with :i deposit of mud, washed down from the mines; and on 1 1 * i ^ the eggs of ill"
s;ilni"ii will not batch. Neither will t! of the salmon or trout hatch in water

taining any considerable quantity of Bediment. A small quantity of the dj
sedimenl deposited on the <-^^^ prevents it from hatching.

Salmon, after tin- Becond year from being hatched, pa^s the greater pari of
t li« • time in the ocean; they there find their principal food. While in fresh water
their growth is slow, in snl t water they increase in size mid weight with great
rapidity. Tiny can only breed in shallow streams of cool, fresh water, such as they
find in the tributaries of our river- ding from die mountains. To roch pit

they annually resort; and to reach them, they will make the most extraordinary
■dons. Salmon are caught hy the Indians in the small streams that empty into
the Sacramento from the sides of Mount Shasta, at an elevation of more than four
thousand feet above the level of the sea: to reach which they must have passed
through at least fifty miles of almost continuous rapids. Bishop Farr states that
salmon are also caught in the headwaters of Snake River, east of Salt Lake. As
Snake River is a tributary of the Columbia, these fish must annually make a journey
into the interior of more than c thousand miles from the ocean.

Some breeding fish enter our rivers (luring the summer, but they do not deposil
their eggs until late in the autumn. During the time they remain in fresh water
they lose in weight, and the quality of their flesh deteriorates ; its color becomes
nearly white, and it ceases to he firm. The great army arrives in our rivers after
the first heavy rains. Upon arriving they seek the brackish water in the vicinity of
where the salt and fresh waters meet. Here they remain for several days, or
perhaps weeks. It is supposed that the brackish water kills the small parasites which
attach to them in the ocean. It is this instinct that retains them in brackish water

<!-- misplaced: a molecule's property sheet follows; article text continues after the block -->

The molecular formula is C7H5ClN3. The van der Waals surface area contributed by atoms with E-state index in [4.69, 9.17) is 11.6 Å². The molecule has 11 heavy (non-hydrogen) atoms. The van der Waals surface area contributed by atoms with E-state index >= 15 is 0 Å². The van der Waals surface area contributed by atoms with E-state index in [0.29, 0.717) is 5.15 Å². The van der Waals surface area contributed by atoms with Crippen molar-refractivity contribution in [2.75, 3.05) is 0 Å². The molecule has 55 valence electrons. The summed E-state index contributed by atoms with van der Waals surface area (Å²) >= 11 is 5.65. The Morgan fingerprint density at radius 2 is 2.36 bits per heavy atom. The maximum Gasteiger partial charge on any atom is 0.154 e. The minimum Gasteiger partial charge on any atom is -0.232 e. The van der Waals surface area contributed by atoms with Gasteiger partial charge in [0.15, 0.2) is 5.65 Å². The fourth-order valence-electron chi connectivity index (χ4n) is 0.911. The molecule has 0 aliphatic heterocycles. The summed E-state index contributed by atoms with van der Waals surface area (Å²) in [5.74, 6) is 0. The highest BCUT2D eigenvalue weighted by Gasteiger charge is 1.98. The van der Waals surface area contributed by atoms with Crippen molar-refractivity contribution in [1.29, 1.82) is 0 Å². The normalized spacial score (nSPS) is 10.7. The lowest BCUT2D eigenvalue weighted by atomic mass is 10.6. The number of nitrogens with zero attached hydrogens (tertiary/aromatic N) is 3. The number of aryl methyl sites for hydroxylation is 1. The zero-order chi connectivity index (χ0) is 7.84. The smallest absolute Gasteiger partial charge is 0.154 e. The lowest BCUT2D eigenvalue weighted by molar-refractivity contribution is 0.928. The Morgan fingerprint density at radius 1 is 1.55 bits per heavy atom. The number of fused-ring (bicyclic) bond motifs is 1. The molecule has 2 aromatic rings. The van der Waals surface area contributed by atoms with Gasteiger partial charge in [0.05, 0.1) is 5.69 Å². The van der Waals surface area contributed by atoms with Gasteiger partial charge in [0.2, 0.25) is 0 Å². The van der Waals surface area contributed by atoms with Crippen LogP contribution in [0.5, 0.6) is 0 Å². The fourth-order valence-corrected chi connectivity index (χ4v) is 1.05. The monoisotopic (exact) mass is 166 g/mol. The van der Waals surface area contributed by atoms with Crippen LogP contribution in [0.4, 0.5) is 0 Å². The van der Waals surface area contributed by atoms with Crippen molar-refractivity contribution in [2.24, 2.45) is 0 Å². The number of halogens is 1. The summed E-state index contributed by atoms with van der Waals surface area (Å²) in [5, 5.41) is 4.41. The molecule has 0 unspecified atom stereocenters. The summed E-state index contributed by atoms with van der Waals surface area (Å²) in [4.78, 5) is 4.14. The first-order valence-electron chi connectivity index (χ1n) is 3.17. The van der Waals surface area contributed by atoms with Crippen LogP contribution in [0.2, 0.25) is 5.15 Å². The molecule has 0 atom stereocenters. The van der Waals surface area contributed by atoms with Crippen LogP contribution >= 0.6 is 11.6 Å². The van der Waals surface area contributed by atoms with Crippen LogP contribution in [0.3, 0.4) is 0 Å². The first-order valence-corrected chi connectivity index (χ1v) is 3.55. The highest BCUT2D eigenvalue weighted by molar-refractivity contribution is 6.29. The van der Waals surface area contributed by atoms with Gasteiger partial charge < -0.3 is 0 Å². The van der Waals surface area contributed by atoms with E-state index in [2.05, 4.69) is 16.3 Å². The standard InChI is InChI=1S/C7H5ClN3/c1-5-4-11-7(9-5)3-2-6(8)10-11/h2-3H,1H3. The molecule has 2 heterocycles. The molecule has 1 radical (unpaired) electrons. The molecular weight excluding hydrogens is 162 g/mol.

that gives to Rio Yista its prominence as a fishing point.

The salmon, like most other fish, reproduces its kind from eggs which are
extruded from the female fish in an undeveloped and infeeund state. The male fish
performs his office of fecundation after the eggs are in the water. It is a remark-
able fact, that the salmon will return, year after year, to deposit its spawn in the
particular stream in which it was hatched. Salmon hatched artificially in Scotland
and kept in breeding ponds, were, for several years, marked before being dismissed
to the ocean ; the salmon, thus marked, invariably returned to the stream in which
they passed their infancy, and, so far as is- known, these marked salmon have never
been taken in any other river. The pair having arrived in their parent stream,
find a gravel bed, where the water is clear and cold. The female burrows a hole
in the gravel about four inches deep, and of a diameter nearly equal to her length,
then pressing her body against the upper edge of the hole, the eggs are extruded
and fall into this nest. The male, who is in close attendance, extrudes his milt into
the water which flows over these eggs, and they are thus fecundated. The female
immediately busies herself in covering the eggs with the gravel. This process is
again repeated in a few days, as more eggs become ready for extrusion, until the
season's work is over, when the fish return, poor and thin, and, after remaining for
a short time in brackish water, leave for unknown places in the ocean, to return
the following season, largely increased in weight. The only condition requisite for
the hatching of the eggs is that cool, pure water, free from dirt or sediment, shall
constantly pass over them. In from ninety to one hundred 1 and thirty days the
young fish are hatched. For the first twenty or thirty days they require no food,



CALIFORNIA FISH AND GAME 45

other than the yolk sac which is attached to them. The young fish remain in the
river from one to two years before leaving for the ocean. It has been observed in
Scotland, where the artificial breeding of salmon was first largely practiced, that